The SBA doesn’t want to repay those loans, so they’re very stringent about which businesses receive them. You’ll need excellent credit, typically a few years of revenue, and a robust business plan. In return, they tend to have extremely favorable repayment terms for borrowers.

There are two main forms of SBA loans to be aware of. SBA 7(a) loans can be for up to $5 million and have a repayment term of 10 years or 25 years, depending on the purpose of the loan (most likely 10 years for landscaping companies, as 25 years is reserved for larger real estate purchases). 7(a) loans are also variable rate loans. In addition to your interest rate being based on your credit history, the current US prime interest rate will also determine the interest you’ll pay on a 7(a) loan.

SBA 504 loans are fixed-rate loans of up to $5 million. The difference is that 504 loans must be used to finance assets that are intended to grow a business or create jobs. While 7(a) loans can be used in many different ways, 504 loans must be used for very specific projects – projects like landscaping, building new facilities, or modernizing roads. They’ve also typically got longer repayment terms.

Most helpfully in the landscaping business, the SBA also offers a microloan program. These are loans you’ll receive through local nonprofit groups. SBA microloans can be up to $50,000 and, like 7(a) loans, can be used for a variety of purchases. There’s certainly much to purchase when you’re first starting in the landscape business, but the expenses won’t be as high as they are for starting up a restaurant, for example. For that reason, microloans can be a great option.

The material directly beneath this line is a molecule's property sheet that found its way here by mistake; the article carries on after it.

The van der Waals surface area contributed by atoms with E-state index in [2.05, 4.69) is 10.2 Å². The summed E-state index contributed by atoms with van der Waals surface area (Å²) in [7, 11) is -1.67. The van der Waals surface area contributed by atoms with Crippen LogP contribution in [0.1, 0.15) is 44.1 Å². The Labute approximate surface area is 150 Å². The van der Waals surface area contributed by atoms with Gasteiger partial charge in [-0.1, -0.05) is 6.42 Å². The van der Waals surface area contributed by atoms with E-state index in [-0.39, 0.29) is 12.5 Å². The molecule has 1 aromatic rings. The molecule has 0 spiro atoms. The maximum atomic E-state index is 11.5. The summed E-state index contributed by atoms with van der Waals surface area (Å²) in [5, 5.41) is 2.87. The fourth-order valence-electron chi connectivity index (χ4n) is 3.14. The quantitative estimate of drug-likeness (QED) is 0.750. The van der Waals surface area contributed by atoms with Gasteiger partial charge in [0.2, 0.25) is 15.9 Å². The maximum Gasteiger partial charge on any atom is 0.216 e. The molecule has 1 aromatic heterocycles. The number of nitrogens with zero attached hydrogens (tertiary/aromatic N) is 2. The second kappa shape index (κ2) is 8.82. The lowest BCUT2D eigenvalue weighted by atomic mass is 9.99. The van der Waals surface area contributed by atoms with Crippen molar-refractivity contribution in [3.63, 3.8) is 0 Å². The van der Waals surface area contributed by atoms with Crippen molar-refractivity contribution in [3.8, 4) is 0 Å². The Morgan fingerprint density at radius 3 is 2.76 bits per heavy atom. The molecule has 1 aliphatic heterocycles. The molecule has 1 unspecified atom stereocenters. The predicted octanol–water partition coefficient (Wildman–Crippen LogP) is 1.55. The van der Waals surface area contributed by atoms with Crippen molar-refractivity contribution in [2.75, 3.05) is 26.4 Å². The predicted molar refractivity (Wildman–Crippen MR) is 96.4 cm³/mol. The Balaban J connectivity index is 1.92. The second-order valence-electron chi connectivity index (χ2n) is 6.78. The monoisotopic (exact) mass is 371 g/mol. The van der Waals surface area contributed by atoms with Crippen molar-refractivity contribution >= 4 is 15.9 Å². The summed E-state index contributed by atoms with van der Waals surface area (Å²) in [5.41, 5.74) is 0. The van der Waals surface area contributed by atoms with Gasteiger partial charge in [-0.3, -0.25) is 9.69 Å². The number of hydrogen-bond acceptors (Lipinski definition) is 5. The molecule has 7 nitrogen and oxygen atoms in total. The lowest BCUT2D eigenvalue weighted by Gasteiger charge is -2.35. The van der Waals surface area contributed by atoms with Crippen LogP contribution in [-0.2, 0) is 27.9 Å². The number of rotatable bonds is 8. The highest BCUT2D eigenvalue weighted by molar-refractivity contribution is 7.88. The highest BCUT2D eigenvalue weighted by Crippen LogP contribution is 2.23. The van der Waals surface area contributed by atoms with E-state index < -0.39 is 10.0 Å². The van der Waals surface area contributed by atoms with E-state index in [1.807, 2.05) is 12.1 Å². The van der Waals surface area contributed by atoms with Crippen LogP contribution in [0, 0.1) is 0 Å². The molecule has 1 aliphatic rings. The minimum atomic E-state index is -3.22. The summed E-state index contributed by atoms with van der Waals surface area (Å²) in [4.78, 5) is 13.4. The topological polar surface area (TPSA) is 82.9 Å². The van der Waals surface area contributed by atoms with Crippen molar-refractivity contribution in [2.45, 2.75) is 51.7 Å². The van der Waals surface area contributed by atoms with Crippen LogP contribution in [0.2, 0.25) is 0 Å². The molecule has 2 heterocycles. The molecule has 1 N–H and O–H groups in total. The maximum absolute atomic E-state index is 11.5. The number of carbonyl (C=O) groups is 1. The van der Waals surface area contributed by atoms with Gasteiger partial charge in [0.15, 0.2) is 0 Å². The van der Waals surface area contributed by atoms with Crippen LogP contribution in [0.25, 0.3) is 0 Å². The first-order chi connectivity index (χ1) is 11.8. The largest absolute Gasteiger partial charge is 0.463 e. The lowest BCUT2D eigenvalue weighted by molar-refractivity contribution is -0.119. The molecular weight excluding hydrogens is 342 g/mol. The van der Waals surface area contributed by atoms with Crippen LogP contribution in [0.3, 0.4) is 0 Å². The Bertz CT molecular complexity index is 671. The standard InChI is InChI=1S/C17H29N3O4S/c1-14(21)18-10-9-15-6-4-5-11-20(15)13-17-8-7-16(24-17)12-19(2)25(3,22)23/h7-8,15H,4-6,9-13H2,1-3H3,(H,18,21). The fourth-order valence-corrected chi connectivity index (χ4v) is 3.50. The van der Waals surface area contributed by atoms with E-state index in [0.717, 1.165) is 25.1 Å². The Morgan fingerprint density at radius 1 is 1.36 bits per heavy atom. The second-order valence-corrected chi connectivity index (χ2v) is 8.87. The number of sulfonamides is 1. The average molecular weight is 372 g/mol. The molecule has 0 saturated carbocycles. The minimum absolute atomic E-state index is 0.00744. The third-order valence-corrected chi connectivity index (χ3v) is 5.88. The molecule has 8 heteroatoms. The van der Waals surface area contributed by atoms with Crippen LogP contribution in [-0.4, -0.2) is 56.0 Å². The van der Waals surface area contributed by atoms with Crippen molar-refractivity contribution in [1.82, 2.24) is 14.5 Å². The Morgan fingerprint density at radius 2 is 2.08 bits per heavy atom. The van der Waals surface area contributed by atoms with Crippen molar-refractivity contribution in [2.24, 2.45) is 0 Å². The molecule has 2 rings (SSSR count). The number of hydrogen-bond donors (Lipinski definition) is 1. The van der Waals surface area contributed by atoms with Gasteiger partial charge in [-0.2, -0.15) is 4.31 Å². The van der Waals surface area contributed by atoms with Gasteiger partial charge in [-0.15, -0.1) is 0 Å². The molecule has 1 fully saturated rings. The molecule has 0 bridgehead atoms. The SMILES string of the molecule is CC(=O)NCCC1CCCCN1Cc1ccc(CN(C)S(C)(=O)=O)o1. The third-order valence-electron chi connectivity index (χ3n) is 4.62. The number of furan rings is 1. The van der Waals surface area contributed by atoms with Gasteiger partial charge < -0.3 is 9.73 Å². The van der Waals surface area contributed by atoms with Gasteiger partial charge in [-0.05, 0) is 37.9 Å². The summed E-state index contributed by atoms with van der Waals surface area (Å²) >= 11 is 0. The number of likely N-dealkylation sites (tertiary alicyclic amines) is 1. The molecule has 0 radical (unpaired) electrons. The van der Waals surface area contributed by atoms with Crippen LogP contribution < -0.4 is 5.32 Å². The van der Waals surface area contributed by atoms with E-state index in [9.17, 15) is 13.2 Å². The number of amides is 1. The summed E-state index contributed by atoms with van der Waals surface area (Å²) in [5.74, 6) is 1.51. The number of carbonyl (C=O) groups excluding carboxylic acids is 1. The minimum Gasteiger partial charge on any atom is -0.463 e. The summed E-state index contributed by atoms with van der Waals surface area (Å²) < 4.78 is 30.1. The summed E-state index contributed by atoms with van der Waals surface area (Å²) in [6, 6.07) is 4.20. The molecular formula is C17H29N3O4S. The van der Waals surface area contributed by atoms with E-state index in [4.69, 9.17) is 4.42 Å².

Business Credit Cards

If you’ve got a personal credit card, you’ll know how a business credit card works. Depending on your credit score and other factors, a card issuer will determine a credit limit and interest rate. You can make purchases for your landscaping company, then make monthly payments based on what you’ve spent.

Also, like personal credit cards, one of the biggest benefits to the business credit card is its rewards. If you qualify for a business credit card that offers 3% cash back on gas purchases, and your company travels hundreds of miles to do jobs, that means that you can use that card to not only build credit but earn a little extra back on a purchase you were going to have to make anyway.

Equipment Loans

Equipment loans are meant specifically to help finance business equipment. As discussed earlier, the landscaping industry is strongly built around equipment: lawn mowers and tractors and trucks, and beyond. That dependence on equipment makes this form of financing a fantastic fit.